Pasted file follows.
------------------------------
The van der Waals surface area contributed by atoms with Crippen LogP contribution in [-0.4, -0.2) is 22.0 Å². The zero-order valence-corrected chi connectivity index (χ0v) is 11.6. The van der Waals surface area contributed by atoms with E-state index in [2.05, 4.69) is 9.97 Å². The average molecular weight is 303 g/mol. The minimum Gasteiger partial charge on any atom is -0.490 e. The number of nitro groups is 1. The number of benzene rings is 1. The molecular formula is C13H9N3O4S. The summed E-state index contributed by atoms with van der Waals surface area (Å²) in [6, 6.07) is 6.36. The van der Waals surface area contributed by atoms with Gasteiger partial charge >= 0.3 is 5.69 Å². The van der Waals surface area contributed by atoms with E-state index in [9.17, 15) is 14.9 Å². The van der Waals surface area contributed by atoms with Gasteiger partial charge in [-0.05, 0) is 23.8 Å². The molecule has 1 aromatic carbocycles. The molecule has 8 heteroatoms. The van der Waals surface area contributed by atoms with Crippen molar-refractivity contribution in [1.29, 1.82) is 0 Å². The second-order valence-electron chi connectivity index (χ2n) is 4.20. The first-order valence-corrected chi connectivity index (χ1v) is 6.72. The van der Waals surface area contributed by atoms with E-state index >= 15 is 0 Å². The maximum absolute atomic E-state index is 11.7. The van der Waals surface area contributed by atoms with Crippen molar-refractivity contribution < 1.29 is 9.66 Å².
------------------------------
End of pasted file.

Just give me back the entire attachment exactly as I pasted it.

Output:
The van der Waals surface area contributed by atoms with Crippen LogP contribution in [-0.4, -0.2) is 22.0 Å². The zero-order valence-corrected chi connectivity index (χ0v) is 11.6. The van der Waals surface area contributed by atoms with E-state index in [2.05, 4.69) is 9.97 Å². The average molecular weight is 303 g/mol. The minimum Gasteiger partial charge on any atom is -0.490 e. The number of nitro groups is 1. The number of benzene rings is 1. The molecular formula is C13H9N3O4S. The summed E-state index contributed by atoms with van der Waals surface area (Å²) in [6, 6.07) is 6.36. The van der Waals surface area contributed by atoms with Gasteiger partial charge >= 0.3 is 5.69 Å². The van der Waals surface area contributed by atoms with E-state index in [9.17, 15) is 14.9 Å². The van der Waals surface area contributed by atoms with Gasteiger partial charge in [-0.05, 0) is 23.8 Å². The molecule has 1 aromatic carbocycles. The molecule has 8 heteroatoms. The van der Waals surface area contributed by atoms with Crippen molar-refractivity contribution in [1.29, 1.82) is 0 Å². The second-order valence-electron chi connectivity index (χ2n) is 4.20. The first-order valence-corrected chi connectivity index (χ1v) is 6.72. The van der Waals surface area contributed by atoms with E-state index >= 15 is 0 Å². The maximum absolute atomic E-state index is 11.7. The van der Waals surface area contributed by atoms with Crippen molar-refractivity contribution < 1.29 is 9.66 Å².